Unlike Netflix, HBO won’t let big data decide which TV shows it makes — here’s why

Author

Nathan McAlone

March 16, 2017

While Netflix famously mines its data to figure out which original shows it wants to make, Jeff Bewkes, the CEO of HBO parent company Time Warner, isn’t going to let that drive his decisions.

“We’re programming the show,” not the audience data, Bewkes said at the Deutsche Bank Media & Telecom Conference on Tuesday, Deadline reported.

“Are the consumers by their habits programming the show itself, or are you programming?” Bewkes asked. He said that Time Warner is firmly in the second category.

“If you don’t like it, we’re sorry,” he said. “But that’s how we get big breakthroughs. If you ask creators what they want, most of them go with that.”

Bewkes sentiments echoed recent comments by “Logan” screenwriter Scott Frank, who cautioned against having movies be too driven by marketing, and by understanding exactly what elements audience segments will respond to. Frank said that if marketing completely rules the output of a studio, the movies start to become formulaic. That doesn’t mean they won’t be successful for a time, but eventually it “becomes the snake that eats its own tail,” he said.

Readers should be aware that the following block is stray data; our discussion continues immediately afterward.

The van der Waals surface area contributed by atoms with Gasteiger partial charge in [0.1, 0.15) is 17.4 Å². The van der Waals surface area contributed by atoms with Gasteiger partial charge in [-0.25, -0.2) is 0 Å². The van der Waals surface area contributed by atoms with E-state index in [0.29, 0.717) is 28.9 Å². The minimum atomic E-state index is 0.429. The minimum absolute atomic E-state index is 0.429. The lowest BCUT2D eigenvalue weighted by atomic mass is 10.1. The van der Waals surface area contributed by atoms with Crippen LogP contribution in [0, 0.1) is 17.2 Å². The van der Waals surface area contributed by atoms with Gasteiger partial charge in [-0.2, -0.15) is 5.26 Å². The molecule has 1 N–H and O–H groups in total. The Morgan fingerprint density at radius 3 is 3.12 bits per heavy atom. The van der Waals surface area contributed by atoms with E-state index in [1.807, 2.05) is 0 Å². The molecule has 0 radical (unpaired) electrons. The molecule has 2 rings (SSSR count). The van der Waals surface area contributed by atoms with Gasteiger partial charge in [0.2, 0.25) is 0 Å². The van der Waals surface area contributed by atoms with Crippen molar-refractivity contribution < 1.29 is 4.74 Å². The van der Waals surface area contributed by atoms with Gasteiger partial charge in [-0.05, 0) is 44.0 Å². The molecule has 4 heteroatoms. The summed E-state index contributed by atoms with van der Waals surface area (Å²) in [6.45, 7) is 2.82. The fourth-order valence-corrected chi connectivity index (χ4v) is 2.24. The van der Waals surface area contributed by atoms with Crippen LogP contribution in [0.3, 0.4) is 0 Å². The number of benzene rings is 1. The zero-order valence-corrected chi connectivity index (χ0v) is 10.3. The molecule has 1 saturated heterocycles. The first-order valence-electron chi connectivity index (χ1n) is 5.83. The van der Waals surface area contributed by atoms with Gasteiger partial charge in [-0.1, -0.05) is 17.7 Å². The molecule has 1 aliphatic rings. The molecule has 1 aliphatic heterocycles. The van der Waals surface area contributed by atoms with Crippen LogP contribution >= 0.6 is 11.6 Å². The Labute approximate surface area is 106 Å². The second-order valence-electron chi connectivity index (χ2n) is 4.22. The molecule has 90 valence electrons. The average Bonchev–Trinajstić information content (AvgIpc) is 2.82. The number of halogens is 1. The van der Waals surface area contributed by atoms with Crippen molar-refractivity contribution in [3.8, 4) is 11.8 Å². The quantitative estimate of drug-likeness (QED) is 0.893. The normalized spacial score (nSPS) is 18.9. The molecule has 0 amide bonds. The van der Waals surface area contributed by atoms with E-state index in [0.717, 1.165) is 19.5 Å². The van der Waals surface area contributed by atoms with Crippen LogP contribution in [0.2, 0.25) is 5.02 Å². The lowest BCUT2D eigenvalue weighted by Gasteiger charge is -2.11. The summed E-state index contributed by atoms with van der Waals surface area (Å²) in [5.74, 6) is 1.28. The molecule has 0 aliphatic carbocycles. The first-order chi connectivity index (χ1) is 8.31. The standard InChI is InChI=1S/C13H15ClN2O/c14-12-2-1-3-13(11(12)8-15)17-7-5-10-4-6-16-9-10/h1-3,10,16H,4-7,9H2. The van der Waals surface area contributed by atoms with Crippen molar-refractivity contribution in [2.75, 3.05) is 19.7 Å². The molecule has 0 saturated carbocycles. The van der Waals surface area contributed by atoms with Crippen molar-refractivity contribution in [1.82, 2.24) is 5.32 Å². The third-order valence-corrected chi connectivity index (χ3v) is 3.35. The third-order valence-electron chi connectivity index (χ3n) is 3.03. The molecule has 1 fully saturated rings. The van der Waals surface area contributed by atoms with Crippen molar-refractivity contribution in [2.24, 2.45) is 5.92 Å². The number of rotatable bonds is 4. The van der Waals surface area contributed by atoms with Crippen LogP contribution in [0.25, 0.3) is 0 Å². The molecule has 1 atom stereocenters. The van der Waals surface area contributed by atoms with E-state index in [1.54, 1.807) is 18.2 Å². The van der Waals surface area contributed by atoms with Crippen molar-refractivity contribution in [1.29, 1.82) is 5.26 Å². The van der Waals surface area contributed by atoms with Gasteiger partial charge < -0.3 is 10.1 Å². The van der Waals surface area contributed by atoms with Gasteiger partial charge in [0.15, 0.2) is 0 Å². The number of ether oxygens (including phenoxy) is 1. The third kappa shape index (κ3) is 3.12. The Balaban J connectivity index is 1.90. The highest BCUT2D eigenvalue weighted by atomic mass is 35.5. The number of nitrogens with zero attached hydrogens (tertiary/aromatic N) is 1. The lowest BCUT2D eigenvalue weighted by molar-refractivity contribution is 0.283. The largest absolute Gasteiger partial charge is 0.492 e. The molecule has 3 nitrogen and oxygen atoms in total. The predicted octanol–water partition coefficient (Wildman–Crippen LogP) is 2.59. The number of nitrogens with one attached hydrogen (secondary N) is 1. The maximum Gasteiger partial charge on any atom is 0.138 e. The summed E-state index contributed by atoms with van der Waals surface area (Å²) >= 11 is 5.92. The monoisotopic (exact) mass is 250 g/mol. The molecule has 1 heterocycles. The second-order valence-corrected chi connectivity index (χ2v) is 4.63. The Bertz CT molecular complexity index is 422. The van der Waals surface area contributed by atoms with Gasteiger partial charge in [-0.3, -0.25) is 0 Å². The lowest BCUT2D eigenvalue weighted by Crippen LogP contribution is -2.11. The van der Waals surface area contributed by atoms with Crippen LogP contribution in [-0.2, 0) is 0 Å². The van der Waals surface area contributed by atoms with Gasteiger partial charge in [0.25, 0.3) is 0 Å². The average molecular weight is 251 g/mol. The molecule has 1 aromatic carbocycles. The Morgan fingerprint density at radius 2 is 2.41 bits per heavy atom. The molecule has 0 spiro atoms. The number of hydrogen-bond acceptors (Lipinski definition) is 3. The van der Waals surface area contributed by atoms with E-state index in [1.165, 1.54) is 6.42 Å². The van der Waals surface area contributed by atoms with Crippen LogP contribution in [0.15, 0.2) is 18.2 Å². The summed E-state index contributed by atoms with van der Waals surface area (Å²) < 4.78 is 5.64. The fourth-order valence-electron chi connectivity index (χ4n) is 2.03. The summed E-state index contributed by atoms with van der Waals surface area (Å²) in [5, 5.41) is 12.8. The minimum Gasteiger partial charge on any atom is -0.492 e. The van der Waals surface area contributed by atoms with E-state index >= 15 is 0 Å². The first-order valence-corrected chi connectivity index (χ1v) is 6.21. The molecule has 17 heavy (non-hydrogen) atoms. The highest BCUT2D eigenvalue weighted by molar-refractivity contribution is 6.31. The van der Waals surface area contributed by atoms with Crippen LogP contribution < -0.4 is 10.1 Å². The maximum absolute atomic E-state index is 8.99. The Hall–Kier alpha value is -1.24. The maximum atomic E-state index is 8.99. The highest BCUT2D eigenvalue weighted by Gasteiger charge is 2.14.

However, ads

Bewkes did, however, admit there were some benefits to audience data, especially in advertising.

“We’re leading with data-driven advertising products to give you [return on investment] and engagement,” Bewkes said, The Wrap reported. “We think our partnership with AT&T will help accelerate our capabilities there.”

He pointed out that this was one of the benefits of HBO Now, the company’s standalone streaming service that people can buy without a cable package. HBO Now has over 2 million subscribers.

“The more over-the-top or digital standalone HBO subs we get and the more data we get from it, the more capable we are of [delivering those products],” Bewkes said.

So while customer data might not be as useful for Bewkes in determining the next HBO show, data on HBO customers will help Time Warner deliver ads over all its various properties, and all of AT&T’s if the merger goes through.

 

This article was written by Nathan McAlone from Business Insider and was legally licensed through the NewsCred publisher network. Please direct all licensing questions to legal@newscred.com.

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